While she is not running for another term, U.S. Rep. Ileana Ros-Lehtinen, R-Fla., the first woman to ever lead the U.S. House Foreign Affairs Committee and currently the chair of the U.S. House Middle East and North Africa Subcommittee, continues to focus on international issues, including the current tensions with North Korea and China.
Last week, Ros-Lehtinen and U.S. Rep. Claudia Tenney, R-NY, wrapped up a tour of Asia with stops in South Korea, Taiwan and India as they focused on growing tensions in the region. The congresswomen met with American military personnel in South Korea and that country’s military leaders.
On Friday, Ros-Lehtinen called for the U.S. to work closely with South Korea against the Kim regime in North Korea.
“With an inter-Korean summit set for later this month, this is a critical time for U.S.-North Korea policy.” she said. “We must be in lockstep with our South Korean partners as we push for denuclearization in the North and ensure that human rights is a significant piece of our overall strategy. The pressure from sanctions is responsible for Pyongyang’s current willingness to talk and that pressure must be increased in order to extract concessions on the regime’s nuclear program. It was an honor to meet with our service members stationed in Seoul and learn about their role countering the North Korean threat.”
Ros-Lehtinen and Tenney also met with Taiwanese President Tsai Ing-wen and Foreign Minister Joseph Wu. Taiwan honored Ros-Lehtinen with the Order of Propitious Clouds with Special Grand Cordon for her work on building relations between the two countries. She praised that nation as a key American ally on Friday.
“Taiwan is an important economic and security partner facing constant Chinese pressure and coercion,” Ros-Lehtinen noted. “With a democracy that is the polar opposite of Beijing’s repression, Taiwan is the natural ally of the United States and it is important that we facilitate high level visits and provide the necessary tools to defend against the Chinese threat. We must also help counter Beijing’s campaign against Taiwan’s diplomatic allies, especially in Latin America, by firming up our ties and substituting real cooperation for Beijing’s false promises. I was deeply honored to be recognized by President Tsai for my role in helping strengthen U.S.-Taiwan relations and look forward to continuing to work with our partner in the future.”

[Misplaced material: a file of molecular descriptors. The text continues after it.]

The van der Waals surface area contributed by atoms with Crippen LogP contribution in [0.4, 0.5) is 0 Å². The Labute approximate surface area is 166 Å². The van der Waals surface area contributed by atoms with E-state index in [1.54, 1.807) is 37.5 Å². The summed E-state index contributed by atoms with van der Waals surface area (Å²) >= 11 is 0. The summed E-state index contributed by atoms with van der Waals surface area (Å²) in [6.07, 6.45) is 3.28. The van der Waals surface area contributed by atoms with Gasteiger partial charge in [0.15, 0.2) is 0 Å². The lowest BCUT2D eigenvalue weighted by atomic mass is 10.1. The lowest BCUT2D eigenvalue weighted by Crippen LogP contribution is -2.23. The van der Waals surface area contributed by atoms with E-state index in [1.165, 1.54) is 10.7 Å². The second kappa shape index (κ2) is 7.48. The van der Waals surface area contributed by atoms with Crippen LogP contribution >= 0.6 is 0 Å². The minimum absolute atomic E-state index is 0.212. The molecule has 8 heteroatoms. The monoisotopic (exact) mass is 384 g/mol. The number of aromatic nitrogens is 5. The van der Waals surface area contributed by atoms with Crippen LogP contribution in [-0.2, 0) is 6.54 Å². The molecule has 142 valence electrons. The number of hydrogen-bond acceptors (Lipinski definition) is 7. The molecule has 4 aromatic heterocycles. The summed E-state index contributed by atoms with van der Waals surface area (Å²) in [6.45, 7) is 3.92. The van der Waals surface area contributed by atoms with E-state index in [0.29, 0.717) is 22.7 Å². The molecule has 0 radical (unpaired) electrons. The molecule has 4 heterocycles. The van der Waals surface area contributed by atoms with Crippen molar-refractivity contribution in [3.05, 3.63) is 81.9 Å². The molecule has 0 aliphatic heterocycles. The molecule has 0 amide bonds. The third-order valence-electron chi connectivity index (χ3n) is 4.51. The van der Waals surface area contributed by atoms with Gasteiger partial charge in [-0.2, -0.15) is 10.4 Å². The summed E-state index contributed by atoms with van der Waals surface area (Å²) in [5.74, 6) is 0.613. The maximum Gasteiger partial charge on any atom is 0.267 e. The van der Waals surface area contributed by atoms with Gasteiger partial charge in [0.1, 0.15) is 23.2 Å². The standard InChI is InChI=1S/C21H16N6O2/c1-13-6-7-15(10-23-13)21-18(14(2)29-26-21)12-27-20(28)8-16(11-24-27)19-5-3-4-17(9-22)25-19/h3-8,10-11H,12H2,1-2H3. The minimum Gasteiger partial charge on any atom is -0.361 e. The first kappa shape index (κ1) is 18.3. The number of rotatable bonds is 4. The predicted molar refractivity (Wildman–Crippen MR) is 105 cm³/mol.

In her visit to India, Ros-Lehtinen met the Dali Lama and called for the U.S. to do more to help Tibet against China.
“The Tibetan issue is not only one of morality and justice but of U.S. security interests as Beijing implements increasingly repressive and destabilizing policies with far reaching consequences,” she said. “I was blessed to discuss with His Holiness the Dalai Lama and the Tibetan exile community in Dharamsala their plight facing Chinese aggression and how Congress can advance U.S. interests by promoting Tibetan freedom. The administration must appoint a Special Coordinator for Tibet as mandated by law and press Beijing to reopen official negotiations with the representatives of the Dalai Lama to find a lasting solution to a human rights issue that threatens stability on the Tibetan plateau.”
First elected to Congress in a special election in 1989, Ros-Lehtinen is not running again for reelection this year. She is currently the longest serving member of the Florida delegation.